I'm kidding of course. Her children are her will to live, but I have a newfound respect for her. I've always found her amazing and strong, but it takes a special kind of woman to be a stay-at-home mom raising three children, and my four pets don't hold a candle to that kind of nurturing. I complain when I have to clean out litter boxes three times a day. She's doing fifty loads of laundry a day, changing diapers, potty training, and trying to keep her sanity finding kid friendly foods for dinner that all three of her children will eat without too much whining. And I think it's frustrating that Puckett has her nose out of joint being forced to eat the I/D food for her pancreatitis, and that Willow won't even touch I/D and has to eat an entirely different food. It's frustrating enough to feed three cats two different foods. I'm sure it's more frustrating to accommodate three different children, plus a husband, plus a best friend, all with different dietary needs.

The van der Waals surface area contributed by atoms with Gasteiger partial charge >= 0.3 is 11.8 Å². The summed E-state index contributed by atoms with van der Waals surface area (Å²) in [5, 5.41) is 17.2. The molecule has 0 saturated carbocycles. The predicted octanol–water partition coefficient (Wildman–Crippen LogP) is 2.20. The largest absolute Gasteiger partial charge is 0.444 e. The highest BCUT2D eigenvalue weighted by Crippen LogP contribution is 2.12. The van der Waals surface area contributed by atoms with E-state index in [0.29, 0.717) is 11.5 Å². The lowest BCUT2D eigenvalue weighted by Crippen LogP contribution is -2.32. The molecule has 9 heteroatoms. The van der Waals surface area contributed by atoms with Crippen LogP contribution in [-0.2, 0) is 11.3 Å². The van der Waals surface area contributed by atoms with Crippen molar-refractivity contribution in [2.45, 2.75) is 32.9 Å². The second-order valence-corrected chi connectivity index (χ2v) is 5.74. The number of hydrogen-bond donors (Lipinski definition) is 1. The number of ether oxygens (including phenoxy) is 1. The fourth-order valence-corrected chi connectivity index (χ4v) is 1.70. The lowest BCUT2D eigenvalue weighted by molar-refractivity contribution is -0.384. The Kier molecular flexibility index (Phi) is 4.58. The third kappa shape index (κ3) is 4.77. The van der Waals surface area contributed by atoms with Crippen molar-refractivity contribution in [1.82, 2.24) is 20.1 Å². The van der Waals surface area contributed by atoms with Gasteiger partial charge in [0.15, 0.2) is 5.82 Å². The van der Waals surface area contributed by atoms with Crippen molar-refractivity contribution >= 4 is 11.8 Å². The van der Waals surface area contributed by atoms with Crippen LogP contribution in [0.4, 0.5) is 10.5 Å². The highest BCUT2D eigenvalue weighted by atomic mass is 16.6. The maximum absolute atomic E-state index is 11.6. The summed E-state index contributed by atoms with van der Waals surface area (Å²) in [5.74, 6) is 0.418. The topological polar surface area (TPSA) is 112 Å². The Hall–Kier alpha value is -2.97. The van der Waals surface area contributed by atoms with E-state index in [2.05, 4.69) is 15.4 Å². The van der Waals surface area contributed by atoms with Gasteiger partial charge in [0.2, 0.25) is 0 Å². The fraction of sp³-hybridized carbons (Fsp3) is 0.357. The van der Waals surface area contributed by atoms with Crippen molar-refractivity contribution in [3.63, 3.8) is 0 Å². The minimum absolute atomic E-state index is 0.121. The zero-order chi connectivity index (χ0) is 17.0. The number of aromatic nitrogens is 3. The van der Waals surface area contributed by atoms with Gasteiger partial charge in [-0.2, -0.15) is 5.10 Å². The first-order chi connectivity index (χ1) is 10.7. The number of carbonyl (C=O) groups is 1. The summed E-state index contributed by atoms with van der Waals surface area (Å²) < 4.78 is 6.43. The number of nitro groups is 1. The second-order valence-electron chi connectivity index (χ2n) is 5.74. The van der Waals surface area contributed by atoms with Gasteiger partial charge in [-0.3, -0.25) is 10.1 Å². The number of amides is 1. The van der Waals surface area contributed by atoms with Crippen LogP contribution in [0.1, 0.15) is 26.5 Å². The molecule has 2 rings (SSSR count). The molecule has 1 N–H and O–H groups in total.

What's more I can crate my animals when they annoy me. It's frowned upon to lock children in kennels when they are being obnoxious, though one can send them to their rooms. This usually dissolves into loud wailing as the child lets everyone in a five-mile radius know that the parents have just single-handedly ruined the child's life by making them sit in a room full of toys and children's books for five whole minutes, cruelly shut away from the world.
When I crate my pets (and really, it's just Willow) I usually don't hear a peep out of them. Actually Willow kind of likes her crate. I think she thinks of it as her hidey-hole. My friend's children love to be in their rooms until they have to be. Then the world has wronged them.
I love those kids. They are adorable and sweet and they love to snuggle, just like my pets, but I was happy to get home to my animals who are much less work. Of course as soon as I walked through my front door, I had four litter boxes to clean, and Percy was shouting at me for his food bowl that happened to be sitting on the floor where the Cowboy had left it. Puckett ignored me as per usual, and Willow started her usual clingy, needy dance. It took me three hours to clean my house and sanitize the litter boxes in order to get the stench of cat poop and litter out of the air, and by the time I was done, I was really exhausted. At least by then I'd had real food as I was back to eating my usual pile of gluten free carbs.